What does Paul say to the warring factions in Corinth? We might expect him to say something like this: "You folks need to back the party that bears my name. I am the founding pastor of your church! These other people, followers of Peter, Apollos, and the so-called Christ party, they're all newcomers, interlopers. When the next church business meeting comes around, we need to get out all of the Pauline folk to vote the right way!" But, instead, Paul says to all of these groups: "Come down from your wisdom, your arrogance, pride, and condescension toward your brothers and sisters. Come down to the cross, where all of our human pretensions are shown to be folly, where God alone is great, and Jesus alone is Lord."

Three Questions

In this context, Paul asks three crucial questions in 1 Corinthians 1:13.

1. "Is Christ divided?" Eugene Peterson translates this text: "Has the Messiah been chopped up in little pieces so we can each have a relic all our own?" (THE MESSAGE). You're acting, Paul says, as though Christ was a chunk of meat, a commodity you can buy down at the butcher shop, something to be hacked and diced up and passed around like hors d'oeuvres at a party! The Greek word here is memeristai, which means to divide into parties or sects. We could translate Paul's question this way: Is Christ a partisan? Is Christ sectarian? The very idea, of course, is ludicrous. Christ is not divisible.

The church of the New Testament is the church of the undivided Christ. This fact alone separated Christianity from the pagan religions of the ancient Mediterranean world. Wherever one looked in Corinth, there loomed polytheism. On top of the nearby mountain stood the great temple of Aphrodite, the goddess of love. The cult of the Roman emperor also flourished there, as did many of the mystery religions imported from Egypt and the East. No wonder Paul could say that in the world there are many "gods" and many "lords." Yet for us, he insisted, "there is one God, the Father, from whom are all things and for whom we exist and one Lord, Jesus Christ, through whom are all things and through whom we exist" (8:6 ESV). Jesus Christ cannot be divided, because there is only one God, and Jesus is divine not in the sense of the Greek gods, whose divinity was mutable and contingent, but rather as the One who has come from "the bosom of the Father" to disclose the one eternal God who has forever known Himself as the Father, the Son, and the Holy Spirit.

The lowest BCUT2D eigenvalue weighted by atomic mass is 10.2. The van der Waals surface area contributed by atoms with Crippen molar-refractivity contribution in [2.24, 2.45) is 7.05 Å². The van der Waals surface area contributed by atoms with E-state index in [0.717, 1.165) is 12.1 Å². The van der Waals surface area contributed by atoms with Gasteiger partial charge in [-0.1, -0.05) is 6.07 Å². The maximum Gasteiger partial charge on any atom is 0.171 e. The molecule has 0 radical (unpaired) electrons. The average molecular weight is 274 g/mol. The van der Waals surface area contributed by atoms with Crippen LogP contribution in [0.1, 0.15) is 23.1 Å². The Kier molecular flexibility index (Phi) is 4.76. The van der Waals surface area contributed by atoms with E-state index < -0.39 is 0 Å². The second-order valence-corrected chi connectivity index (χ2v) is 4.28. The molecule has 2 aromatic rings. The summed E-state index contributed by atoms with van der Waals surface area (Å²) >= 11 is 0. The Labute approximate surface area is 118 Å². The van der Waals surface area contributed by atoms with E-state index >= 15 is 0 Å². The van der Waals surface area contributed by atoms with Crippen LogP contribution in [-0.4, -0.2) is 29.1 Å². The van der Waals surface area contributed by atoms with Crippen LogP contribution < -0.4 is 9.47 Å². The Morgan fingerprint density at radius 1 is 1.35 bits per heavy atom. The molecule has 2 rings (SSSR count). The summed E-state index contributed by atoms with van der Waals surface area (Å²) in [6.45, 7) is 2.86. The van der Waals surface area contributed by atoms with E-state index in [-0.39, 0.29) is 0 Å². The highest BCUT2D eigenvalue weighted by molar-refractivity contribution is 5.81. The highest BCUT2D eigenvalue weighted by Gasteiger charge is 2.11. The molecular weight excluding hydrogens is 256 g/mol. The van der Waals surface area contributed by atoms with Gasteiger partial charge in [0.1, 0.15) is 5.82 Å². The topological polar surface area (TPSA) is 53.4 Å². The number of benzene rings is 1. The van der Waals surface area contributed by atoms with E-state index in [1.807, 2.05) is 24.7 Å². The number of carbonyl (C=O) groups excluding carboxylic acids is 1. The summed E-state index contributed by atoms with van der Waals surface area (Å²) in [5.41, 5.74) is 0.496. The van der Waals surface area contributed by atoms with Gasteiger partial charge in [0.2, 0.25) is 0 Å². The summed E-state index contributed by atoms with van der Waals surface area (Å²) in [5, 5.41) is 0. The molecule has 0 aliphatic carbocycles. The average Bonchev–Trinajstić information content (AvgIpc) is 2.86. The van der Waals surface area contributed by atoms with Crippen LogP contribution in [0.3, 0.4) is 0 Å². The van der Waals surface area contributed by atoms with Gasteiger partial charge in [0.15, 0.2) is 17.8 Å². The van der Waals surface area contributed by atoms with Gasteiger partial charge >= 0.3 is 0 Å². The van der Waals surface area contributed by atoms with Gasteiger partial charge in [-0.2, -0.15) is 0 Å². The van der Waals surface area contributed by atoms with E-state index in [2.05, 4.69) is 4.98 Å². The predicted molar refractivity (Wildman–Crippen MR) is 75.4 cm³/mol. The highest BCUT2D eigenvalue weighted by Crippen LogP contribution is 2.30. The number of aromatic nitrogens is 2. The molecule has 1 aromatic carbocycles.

Here is Paul's point: There is a direct correlation between ecclesiology and Christology, between the church and its heavenly head, Jesus Christ. And when we live in rancor, bitterness, and enmity with one another, we are sinning not only against our brother and sister, but also against Christ. This is a lesson Paul learned on the first day he became a Christian. On his way to persecute believers in Damascus, he was suddenly halted by the risen Christ, who asked him, "Saul, Saul, why are you persecuting me?" (Acts 9:4 ESV). He might well have responded, "I am not persecuting You. I'm on my way to arrest these miserable Christians!" But Jesus' question to Saul implies that it is not possible to hurt those who belong to Him, those who have been redeemed by His blood, without also hurting Him. "Whatever you did for one of the least of these brothers of mine, you did it for me" (Matthew 25:40). This perspective elevates the question of disunity and conflict among believers to an entirely new level. Would we say about Jesus what we have said about some of our colleagues, friends, and fellow church members? Would we direct our anger at Him the way we have held grudges or harbored bitter thoughts against them? How would we act at the next elders' meeting if Jesus showed up?

2. "Was Paul crucified for you?" Here Paul reminds the Corinthian believers that their lives in Christ are inextricably bound up with what happened one Friday afternoon in Jerusalem outside the gates of the city when Jesus was impaled on a Roman cross. Why does he mention the cross at this point? Because the cross is where all the bragging stops. Behind all the side-choosing and sloganeering-"I am of Paul," "I am of Apollos," etc.-


Excerpted from THE MARK OF JESUS by TIMOTHY GEORGE JOHN WOODBRIDGE Copyright © 2005 by Timothy George and John Woodbridge. Excerpted by permission.
All rights reserved. No part of this excerpt may be reproduced or reprinted without permission in writing from the publisher.
Excerpts are provided by Dial-A-Book Inc. solely for the personal use of visitors to this web site.